"It makes no sense whatsoever for the president and the administration not to call out [Russian President Vladimir] Putin," House Foreign Affairs Chairman Eliot EngelEliot Lance EngelOvernight Defense: Trump reportedly considering replacing Esper after election | FBI, Air Force investigating after helicopter shot at in Virginia | Watchdog says UK envoy made inappropriate comments on religion, race, sex Watchdog: Trump's UK envoy made inappropriate remarks on religion, race, sex Allegations roil progressive insurgent's House bid MORE (D-N.Y.) said at a news conference, surrounded by other physically distanced Democrats. "I don't understand what it is with the president's infatuation with Putin."

Democrats also stressed that the briefing at the White House is not a substitute for a full House briefing and said they want intelligence professionals from the CIA and National Security Agency to conduct the briefings.

"I think we knew the White House perspective, what we need to know is the intelligence perspective," House Majority Leader Steny HoyerSteny Hamilton HoyerLawmakers of color urge Democratic leadership to protect underserved communities in coronavirus talks The Hill's Morning Report - Presented by Facebook - Trump to Democratic negotiators: 'They know my phone number' House will be out of session for additional week in September MORE (D-Md.) said at the news conference, adding that lawmakers did not receive "any new substantive information."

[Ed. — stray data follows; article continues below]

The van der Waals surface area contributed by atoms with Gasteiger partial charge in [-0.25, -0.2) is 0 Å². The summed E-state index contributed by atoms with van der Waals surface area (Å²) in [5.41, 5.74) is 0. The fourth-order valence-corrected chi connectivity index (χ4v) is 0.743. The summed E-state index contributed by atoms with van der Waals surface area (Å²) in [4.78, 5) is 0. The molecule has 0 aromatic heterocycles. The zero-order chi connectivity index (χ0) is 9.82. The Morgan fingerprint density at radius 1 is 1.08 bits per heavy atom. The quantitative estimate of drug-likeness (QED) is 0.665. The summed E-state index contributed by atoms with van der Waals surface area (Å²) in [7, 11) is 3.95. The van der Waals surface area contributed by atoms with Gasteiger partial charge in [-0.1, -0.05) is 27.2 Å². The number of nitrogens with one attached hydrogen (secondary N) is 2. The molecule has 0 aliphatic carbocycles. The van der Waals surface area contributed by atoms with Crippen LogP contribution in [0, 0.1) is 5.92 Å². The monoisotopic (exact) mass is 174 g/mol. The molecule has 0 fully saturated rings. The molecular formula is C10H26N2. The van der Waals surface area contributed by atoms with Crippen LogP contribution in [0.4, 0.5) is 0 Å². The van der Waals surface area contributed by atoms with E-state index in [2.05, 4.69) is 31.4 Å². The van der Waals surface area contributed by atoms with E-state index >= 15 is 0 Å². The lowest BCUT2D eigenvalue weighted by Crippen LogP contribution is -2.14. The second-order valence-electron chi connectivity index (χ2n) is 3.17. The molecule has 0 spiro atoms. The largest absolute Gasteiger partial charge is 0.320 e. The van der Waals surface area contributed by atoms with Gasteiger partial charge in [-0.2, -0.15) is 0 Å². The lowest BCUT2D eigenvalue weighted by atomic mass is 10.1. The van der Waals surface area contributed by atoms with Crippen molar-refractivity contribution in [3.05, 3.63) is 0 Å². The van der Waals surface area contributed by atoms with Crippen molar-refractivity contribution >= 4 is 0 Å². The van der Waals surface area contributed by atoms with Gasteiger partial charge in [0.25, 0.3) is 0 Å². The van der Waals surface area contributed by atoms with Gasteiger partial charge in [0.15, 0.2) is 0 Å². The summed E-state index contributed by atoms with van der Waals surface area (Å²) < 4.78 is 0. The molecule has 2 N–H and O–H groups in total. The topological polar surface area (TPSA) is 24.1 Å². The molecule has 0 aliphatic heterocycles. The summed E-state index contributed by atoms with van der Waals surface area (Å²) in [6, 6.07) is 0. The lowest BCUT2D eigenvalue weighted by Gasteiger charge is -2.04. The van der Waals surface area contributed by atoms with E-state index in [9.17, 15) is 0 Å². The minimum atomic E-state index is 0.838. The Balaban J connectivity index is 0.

Democrats also said they forcefully disagree with Trump that the allegation about the bounties is a "hoax."

"Nothing in the briefing that we've just received led me to believe it is a hoax," said Hoyer.

In a separate call with reporters at about the same time, House Armed Services Chairman Adam SmithDavid (Adam) Adam SmithOvernight Defense: Trump pushed to restore full National Guard funding | Watchdog faults Pompeo on civilian risk of Saudi arms sales Lawmakers push Trump to restore full funding for National Guards responding to pandemic Overnight Defense: Embattled Pentagon policy nominee withdraws, gets appointment to deputy policy job | Marines, sailor killed in California training accident identified | Governors call for extension of funding for Guard's coronavirus response MORE (D-Wash.) said he got the impression from the briefing that Trump was aware of the intelligence, despite the president's previous insistence that he hadn't been briefed on it.